WEST GOSHEN >> Tom Lemieux called timeout with 8.6 seconds showing on the clock Saturday and his Springfield team leading West Chester Henderson by a one-goal margin that felt slimmer than usual.
With a restart looming and mere seconds separating them from a second straight PIAA title, Lemieux made sure his players were on the same page. Then he deployed them to do what they’ve done so successfully for years.
Springfield held the fort, claiming the PIAA Class 2A title over West Chester Henderson in a 9-8 decision at steamy West Chester East High School Saturday.
“We’re never under pressure,” defender Pat Clemens said. “After every goal, you see us bring it in and we’re talking it through. We know what happened. We know what we’ve got to change and we can fix it. We always knew that we could count on each other and toward the end of the game with eight seconds left, I knew I could count on my brothers.”
— Matthew De George (@sportsdoctormd) June 10, 2017
Saturday wasn’t a vintage defensive performance by any means by the Cougars. They allowed a 9-6 lead on Henderson to be whittled down to a single goal in the last four minutes, then withstood a troika of chances late in the game as Henderson pushed for the equalizer.
But Springfield held firm, in part thanks to the eight saves by James Spence in goal, including a fought-off denial of Brandon Moyer in the final minute.
While the defensive effort in the zone wasn’t quite as crisp as in the past, the effort elsewhere on the field remained outstanding, epitomized by the defensive effort done by the attackmen. A half-dozen times, Springfield attackers and midfielders caused turnovers with the determination of their ride-backs as Henderson tried to book in transition, busy checking sticks to ensure Henderson received nothing without effort.
That work papered over some unsightly and uncharacteristic Springfield turnovers, feeding the totality of the effort.
“It’s incredibly important. We practice every single day, rides and clears,” Clemens said. “Kyle Long, that’s a lot of effort. Coming from them, (Mike) Tulskie, (Joey) DeBernardi, without those rides, I don’t know what we would do. We get a lot of possessions back. There’s probably at least five ride backs we had today that helps us win that game.”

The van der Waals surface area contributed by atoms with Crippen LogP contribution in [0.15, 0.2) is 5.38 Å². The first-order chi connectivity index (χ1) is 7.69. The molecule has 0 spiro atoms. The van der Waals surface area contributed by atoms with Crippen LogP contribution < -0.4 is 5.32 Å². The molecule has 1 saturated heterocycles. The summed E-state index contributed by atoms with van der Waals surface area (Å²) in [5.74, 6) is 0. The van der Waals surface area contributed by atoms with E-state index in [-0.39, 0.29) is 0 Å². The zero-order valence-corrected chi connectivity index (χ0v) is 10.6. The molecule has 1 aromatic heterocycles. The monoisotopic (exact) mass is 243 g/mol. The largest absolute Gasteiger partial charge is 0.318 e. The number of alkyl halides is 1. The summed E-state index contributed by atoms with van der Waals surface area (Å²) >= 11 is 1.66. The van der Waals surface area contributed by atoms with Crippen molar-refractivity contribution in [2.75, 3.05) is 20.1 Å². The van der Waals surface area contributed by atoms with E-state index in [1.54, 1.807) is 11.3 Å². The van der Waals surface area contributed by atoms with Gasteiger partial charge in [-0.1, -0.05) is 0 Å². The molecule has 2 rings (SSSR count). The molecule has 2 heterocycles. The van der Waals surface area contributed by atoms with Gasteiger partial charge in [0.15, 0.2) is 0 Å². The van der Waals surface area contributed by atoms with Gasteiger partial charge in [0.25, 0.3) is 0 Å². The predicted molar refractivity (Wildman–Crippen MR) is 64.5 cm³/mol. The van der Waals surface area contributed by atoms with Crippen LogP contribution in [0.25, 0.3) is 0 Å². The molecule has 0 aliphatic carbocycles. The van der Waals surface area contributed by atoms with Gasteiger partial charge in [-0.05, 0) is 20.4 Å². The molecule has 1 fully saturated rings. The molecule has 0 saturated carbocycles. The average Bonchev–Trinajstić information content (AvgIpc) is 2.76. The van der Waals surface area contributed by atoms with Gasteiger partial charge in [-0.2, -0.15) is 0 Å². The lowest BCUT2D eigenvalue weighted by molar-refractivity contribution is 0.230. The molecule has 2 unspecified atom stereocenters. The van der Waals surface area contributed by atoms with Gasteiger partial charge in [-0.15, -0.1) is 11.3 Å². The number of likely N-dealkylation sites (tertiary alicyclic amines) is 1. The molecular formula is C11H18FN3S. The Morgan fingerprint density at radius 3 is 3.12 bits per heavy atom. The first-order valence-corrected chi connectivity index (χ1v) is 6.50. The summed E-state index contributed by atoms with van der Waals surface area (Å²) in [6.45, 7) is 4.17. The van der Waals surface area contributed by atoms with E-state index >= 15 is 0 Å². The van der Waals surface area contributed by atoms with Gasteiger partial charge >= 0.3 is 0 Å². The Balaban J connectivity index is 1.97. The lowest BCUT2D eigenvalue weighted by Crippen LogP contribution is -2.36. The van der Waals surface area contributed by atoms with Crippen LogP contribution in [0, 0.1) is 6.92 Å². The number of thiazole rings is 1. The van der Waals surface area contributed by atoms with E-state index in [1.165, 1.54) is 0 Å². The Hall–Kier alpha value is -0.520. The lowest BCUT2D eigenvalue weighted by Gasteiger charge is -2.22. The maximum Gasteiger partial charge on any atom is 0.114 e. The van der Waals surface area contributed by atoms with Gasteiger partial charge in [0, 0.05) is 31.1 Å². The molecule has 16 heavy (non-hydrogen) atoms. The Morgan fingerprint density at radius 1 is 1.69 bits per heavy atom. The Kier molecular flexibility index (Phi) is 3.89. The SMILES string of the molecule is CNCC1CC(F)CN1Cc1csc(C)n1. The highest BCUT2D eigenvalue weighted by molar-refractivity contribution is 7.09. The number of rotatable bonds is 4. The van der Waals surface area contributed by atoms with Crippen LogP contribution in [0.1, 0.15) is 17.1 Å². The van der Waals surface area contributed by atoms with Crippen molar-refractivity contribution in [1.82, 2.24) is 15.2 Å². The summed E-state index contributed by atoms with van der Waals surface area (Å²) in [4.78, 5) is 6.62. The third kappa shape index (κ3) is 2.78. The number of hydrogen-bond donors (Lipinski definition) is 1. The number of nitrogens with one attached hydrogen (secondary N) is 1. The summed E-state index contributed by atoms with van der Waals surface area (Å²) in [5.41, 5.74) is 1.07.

“It’s really important, especially when you’re playing a little bit faster and you have some more turnovers than you want, you ride it back and if you maybe get half of them back, you’re not looking as bad on the turnover category,” Long said. “But I think it’s just something our offense prides ourselves on. The attack drops, we ride as hard as we can, we try to get as many back as possible.”
PHOTO GALLERY: Springfield vs. W.C. Henderson
DeBernardi also took a star turn on offense with four goals, the junior attackman matching his jersey number. He posted a natural hat trick in the third quarter in less than two minutes of game action, staking Springfield to an 8-5 lead.
“You get into a groove,” DeBernardi said. “Kyle obviously finds me any time. I trust him. He’s going to put the pass at my ear and I just turn and shoot, hope it goes in.”
— Matthew De George (@sportsdoctormd) June 10, 2017
Though generally a secondary scoring option this season, DeBernardi stepped it up late. His fourth goal, at 4:46 of the third, was a sweep across the defense 10 yards from the goal that exemplified the confidence and comfort with which he played.
“It definitely helps to have been here before,” DeBernardi said. “It’s obviously a very good team. You just have to buy into the system and trust your teammates. So I was confident as anything that they would have my backs no matter what happens.”
Long finished a stellar junior season with four assists. Tulskie scored twice in the first half, and Jack Spence added two goals, including the final tally with 4:42 left to put Springfield up 9-6.
Seemingly a comfortable edge, Henderson never let up to make the game interesting. Behind Luke Wierman, who won 16 of 21 draws on the night, Henderson outshot Springfield, 32-16. James Spence’s excellence in goal quelled most of that, and the penchant for forcing turnovers by Springfield’s dedicated defense made Henderson uncomfortable.
Joe Saulino ripped home a shot with 3:25 to play to claw within two. After a Springfield turnover, Matt Turse buried his fourth goal of the night with 2:45 remaining, setting up a taut finish.
But the defense stood tall, forcing a pair of wide shots and Moyer’s effort that Spence battled.
Though Saturday’s performance wasn’t exactly the domineering 4-3 performance of last year’s state final, it was still worthy of the mantle of state champion. Given the expectations they faced as the titleholders and the pressure of doubling up on their District 1 title — a 4-3 decision over Henderson two weeks ago — Saturday’s decision lives up to a place in the Springfield trophy case.
“I don’t know if it’s really sinking in yet,” Clemens said. “I can’t really compare this year to last year. We’re playing a great team like La Salle and a great team like Henderson, it’s two amazing games that come down to the wire.”